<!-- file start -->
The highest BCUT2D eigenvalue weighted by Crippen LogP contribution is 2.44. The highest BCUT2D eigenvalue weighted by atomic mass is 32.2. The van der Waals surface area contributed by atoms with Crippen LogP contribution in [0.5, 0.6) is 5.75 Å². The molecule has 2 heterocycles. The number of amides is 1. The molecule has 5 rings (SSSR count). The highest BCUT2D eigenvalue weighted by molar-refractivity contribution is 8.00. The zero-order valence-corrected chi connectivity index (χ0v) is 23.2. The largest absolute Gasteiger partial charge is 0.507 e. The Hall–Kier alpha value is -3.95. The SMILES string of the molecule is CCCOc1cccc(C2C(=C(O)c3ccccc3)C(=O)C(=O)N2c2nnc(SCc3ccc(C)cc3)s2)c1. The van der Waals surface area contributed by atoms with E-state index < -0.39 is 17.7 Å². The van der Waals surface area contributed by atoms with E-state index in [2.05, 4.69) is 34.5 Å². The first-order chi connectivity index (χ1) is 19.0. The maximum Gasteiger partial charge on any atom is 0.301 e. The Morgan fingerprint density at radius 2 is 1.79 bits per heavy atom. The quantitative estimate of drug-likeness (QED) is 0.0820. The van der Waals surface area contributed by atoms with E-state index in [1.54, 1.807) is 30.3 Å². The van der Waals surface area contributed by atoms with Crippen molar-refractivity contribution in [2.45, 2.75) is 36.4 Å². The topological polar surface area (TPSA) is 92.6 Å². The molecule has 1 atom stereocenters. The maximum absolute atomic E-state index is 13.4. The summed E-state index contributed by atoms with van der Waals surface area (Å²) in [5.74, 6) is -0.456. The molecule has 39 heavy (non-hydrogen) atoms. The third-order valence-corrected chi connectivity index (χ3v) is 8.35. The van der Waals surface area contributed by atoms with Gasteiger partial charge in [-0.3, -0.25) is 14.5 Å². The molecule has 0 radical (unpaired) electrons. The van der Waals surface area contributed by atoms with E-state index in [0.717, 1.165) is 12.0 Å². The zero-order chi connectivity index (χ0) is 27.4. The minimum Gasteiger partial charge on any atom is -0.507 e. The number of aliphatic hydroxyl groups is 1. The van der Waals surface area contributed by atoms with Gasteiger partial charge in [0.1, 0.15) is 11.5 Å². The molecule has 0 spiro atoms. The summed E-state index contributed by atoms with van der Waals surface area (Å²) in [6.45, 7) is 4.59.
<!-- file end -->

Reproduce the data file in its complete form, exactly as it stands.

The highest BCUT2D eigenvalue weighted by Crippen LogP contribution is 2.44. The highest BCUT2D eigenvalue weighted by atomic mass is 32.2. The van der Waals surface area contributed by atoms with Crippen LogP contribution in [0.5, 0.6) is 5.75 Å². The molecule has 2 heterocycles. The number of amides is 1. The molecule has 5 rings (SSSR count). The highest BCUT2D eigenvalue weighted by molar-refractivity contribution is 8.00. The zero-order valence-corrected chi connectivity index (χ0v) is 23.2. The largest absolute Gasteiger partial charge is 0.507 e. The Hall–Kier alpha value is -3.95. The SMILES string of the molecule is CCCOc1cccc(C2C(=C(O)c3ccccc3)C(=O)C(=O)N2c2nnc(SCc3ccc(C)cc3)s2)c1. The van der Waals surface area contributed by atoms with E-state index < -0.39 is 17.7 Å². The van der Waals surface area contributed by atoms with E-state index in [2.05, 4.69) is 34.5 Å². The first-order chi connectivity index (χ1) is 19.0. The maximum Gasteiger partial charge on any atom is 0.301 e. The Morgan fingerprint density at radius 2 is 1.79 bits per heavy atom. The quantitative estimate of drug-likeness (QED) is 0.0820. The van der Waals surface area contributed by atoms with E-state index in [1.54, 1.807) is 30.3 Å². The van der Waals surface area contributed by atoms with Crippen molar-refractivity contribution in [2.45, 2.75) is 36.4 Å². The topological polar surface area (TPSA) is 92.6 Å². The molecule has 1 atom stereocenters. The maximum absolute atomic E-state index is 13.4. The summed E-state index contributed by atoms with van der Waals surface area (Å²) in [5.74, 6) is -0.456. The molecule has 39 heavy (non-hydrogen) atoms. The third-order valence-corrected chi connectivity index (χ3v) is 8.35. The van der Waals surface area contributed by atoms with Gasteiger partial charge in [-0.3, -0.25) is 14.5 Å². The molecule has 0 radical (unpaired) electrons. The van der Waals surface area contributed by atoms with E-state index in [0.717, 1.165) is 12.0 Å². The zero-order chi connectivity index (χ0) is 27.4. The minimum Gasteiger partial charge on any atom is -0.507 e. The number of aliphatic hydroxyl groups is 1. The van der Waals surface area contributed by atoms with Gasteiger partial charge in [0.1, 0.15) is 11.5 Å². The molecule has 0 spiro atoms. The summed E-state index contributed by atoms with van der Waals surface area (Å²) in [6.45, 7) is 4.59.